Red Hat Enterprise Linux (RHEL) 5.4 is the first enterprise Linux distribution that natively supports Kernel-based...
Virtual Machine (KVM) virtual machines (VMs). Previously, I covered how to set up RHEL as a KVM host. Here I explain how to create KVM VMs in a host.
The easiest way to create a KVM virtual machine is through the virt-manager interface. Start this utility from a console window, and type the virt-manager command from an administrative account.
If the KVM host is live, virt-manager will show the qemu virtualization solution is active on the current host (which should be localhost). To create a VM, select the field. Then, click New. This opens the Create Virtual Machine installation program, and it provides a summary of the required information.
Next, provide a name for the VM. Although it doesn't have to be the same as the VM hostname, it's a good idea for both to share the same title. After entering a name and clicking Forward, virt-manager displays two virtualization methods: paravirtualization and full virtualization. (Note: paravirtualization is not supported in KVM virtualization. Virt-manager shows this option because it is available in the Xen hypervisor). Select full virtualization, and choose KVM as the hypervisor. Then, pick the appropriate hardware platform -- 32-bit or 64-bit -- and click Forward.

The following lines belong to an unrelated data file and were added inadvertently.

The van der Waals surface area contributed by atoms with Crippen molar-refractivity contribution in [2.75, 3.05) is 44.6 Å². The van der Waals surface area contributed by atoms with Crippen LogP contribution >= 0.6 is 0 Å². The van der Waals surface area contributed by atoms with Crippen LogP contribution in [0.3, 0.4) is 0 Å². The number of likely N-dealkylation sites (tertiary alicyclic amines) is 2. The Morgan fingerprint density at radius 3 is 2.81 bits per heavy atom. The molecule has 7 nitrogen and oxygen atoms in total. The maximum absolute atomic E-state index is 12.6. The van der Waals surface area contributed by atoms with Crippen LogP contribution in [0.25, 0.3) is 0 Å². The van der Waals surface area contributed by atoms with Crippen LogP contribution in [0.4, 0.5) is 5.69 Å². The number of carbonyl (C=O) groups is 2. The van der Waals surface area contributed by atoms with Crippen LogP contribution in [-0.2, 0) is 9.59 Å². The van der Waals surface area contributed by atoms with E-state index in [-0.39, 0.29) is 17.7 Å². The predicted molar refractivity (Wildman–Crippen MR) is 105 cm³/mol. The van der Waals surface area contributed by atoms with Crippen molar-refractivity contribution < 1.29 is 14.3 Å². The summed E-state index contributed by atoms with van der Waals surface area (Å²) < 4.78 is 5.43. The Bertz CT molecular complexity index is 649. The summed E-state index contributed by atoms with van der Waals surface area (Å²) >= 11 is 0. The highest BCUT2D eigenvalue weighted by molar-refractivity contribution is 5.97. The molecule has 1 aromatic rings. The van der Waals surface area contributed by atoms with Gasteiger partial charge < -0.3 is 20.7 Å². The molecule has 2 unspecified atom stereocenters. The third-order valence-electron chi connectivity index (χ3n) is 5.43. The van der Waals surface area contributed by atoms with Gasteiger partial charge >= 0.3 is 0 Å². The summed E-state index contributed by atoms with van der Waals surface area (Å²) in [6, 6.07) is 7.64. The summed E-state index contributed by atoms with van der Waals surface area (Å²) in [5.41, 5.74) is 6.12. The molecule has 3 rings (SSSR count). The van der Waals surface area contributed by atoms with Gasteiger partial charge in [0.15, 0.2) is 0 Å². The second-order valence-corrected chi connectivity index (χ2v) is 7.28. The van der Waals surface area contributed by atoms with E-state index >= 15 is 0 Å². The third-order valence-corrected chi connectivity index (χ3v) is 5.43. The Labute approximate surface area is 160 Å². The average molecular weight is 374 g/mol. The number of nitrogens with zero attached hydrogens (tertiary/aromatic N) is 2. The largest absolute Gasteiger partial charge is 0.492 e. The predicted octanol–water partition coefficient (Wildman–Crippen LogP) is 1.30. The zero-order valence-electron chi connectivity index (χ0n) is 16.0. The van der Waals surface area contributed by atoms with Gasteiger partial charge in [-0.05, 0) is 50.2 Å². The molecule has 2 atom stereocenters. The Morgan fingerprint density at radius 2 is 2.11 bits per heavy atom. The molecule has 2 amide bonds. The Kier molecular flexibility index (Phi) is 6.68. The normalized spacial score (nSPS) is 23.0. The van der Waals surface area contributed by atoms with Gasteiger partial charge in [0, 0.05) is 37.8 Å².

Now specify an installation method: either through a network installation server or from a local CD/DVD-drive (the much simpler approach). Then select an operating system. While this is not necessary, this makes it easier to set the configuration parameters later.
Next, configure the VM's storage method. For a storage back end, there are two choices: a physical storage device or the default option of creating a file. For simplicity's sake on this trial run, create a file as the storage back end. When creating the virtual disk, the default of 4 GB is a bit small, so I recommend at least 10 GB.
In the next three windows, accept the default options. After clicking Finish in the last window, the installation will start automatically. From here, complete the guest operating system installation. Soon after, your first KVM virtual machine will be up and running in RHEL 5.4!
Sander van Vugt is an independent trainer and consultant based in the Netherlands. Van Vugt is an expert in Linux high availability, virtualization and performance and has completed several projects that implement all three. He is also the writer of various Linux-related books, such as Beginning the Linux Command Line, Beginning Ubuntu Server Administration and Pro Ubuntu Server Administration.
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